Slight Rise in Business Activity Amid Fastest Growth of New Work for a Year-and-a-half
August data highlighted a renewed expansion of both business activity and incoming new work across the Welsh private sector, led by an upturn in manufacturing. This contributed to a slight rise in employment levels since July, although a continued reduction in outstanding workloads suggested an ongoing lack of pressure on
operating capacity. Input cost inflation meanwhile reached a three-month high, driven by increased fuel prices, which in turn resulted in a modest rise in output charges at private sector companies.
The headline seasonally adjusted Lloyds TSB Wales PMI Business Activity Index registered 50.3 in August, up from 47.4 in July and indicative of a marginal expansion of private sector output. Although the latest reading was lower than the equivalent for the UK as a whole (52.6), it was a marked improvement on the seven-month low posted during the previous month. Manufacturers led the upturn in August, while service providers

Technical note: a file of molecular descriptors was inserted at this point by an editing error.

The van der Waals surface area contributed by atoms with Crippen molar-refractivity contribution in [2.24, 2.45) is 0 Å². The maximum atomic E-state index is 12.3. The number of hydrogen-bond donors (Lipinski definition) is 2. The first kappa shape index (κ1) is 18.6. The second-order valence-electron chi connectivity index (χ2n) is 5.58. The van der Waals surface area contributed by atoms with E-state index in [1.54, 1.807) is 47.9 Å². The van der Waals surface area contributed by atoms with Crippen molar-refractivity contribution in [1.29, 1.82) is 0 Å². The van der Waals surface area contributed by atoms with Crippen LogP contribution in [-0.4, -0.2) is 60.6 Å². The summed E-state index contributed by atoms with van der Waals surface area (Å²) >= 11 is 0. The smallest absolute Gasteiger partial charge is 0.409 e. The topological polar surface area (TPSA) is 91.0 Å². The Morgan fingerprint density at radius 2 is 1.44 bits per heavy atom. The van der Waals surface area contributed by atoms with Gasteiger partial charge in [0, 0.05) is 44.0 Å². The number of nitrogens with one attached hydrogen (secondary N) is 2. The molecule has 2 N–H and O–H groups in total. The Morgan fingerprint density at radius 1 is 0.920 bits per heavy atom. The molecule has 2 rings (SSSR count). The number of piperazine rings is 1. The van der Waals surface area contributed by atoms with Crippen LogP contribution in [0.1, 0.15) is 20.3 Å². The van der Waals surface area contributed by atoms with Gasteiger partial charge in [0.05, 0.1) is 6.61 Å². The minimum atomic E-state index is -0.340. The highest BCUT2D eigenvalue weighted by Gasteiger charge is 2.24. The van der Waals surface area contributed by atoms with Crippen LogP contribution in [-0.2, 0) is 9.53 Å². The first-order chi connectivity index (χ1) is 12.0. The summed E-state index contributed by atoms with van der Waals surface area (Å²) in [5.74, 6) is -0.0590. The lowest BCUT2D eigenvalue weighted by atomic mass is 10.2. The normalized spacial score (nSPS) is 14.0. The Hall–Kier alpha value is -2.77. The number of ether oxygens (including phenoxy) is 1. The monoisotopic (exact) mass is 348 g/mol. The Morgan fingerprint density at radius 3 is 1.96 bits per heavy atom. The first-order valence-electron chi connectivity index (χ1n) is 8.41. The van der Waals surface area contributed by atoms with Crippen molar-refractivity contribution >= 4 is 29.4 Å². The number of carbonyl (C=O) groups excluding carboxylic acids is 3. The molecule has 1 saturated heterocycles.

signalled a further reduction in business activity.
An overall expansion of output in Wales during August reflected a rebound in new business intakes, again driven by a solid expansion across the manufacturing sector. The increase in incoming new work was the most marked since February 2011 and slightly stronger than the trend for the UK as a whole.
While staffing levels increased only marginally in August, it was still the most marked pace of growth since December 2010. The return to net job creation was driven by the manufacturing sector, as employment in services dipped slightly during the latest survey period. August data indicated that backlogs of work continued to fall, with firms generally citing sufficient spare capacity to meet incoming orders at their units.
Average cost burdens increased at a moderate pace in August, which contrasted with a reduction during the previous survey period. Meanwhile, prices charged by Welsh private sector firms rose for the first time in six months. Anecdotal evidence pointed to higher fuel costs, although some manufacturers noted that lower raw material prices had helped constrain inflationary pressures.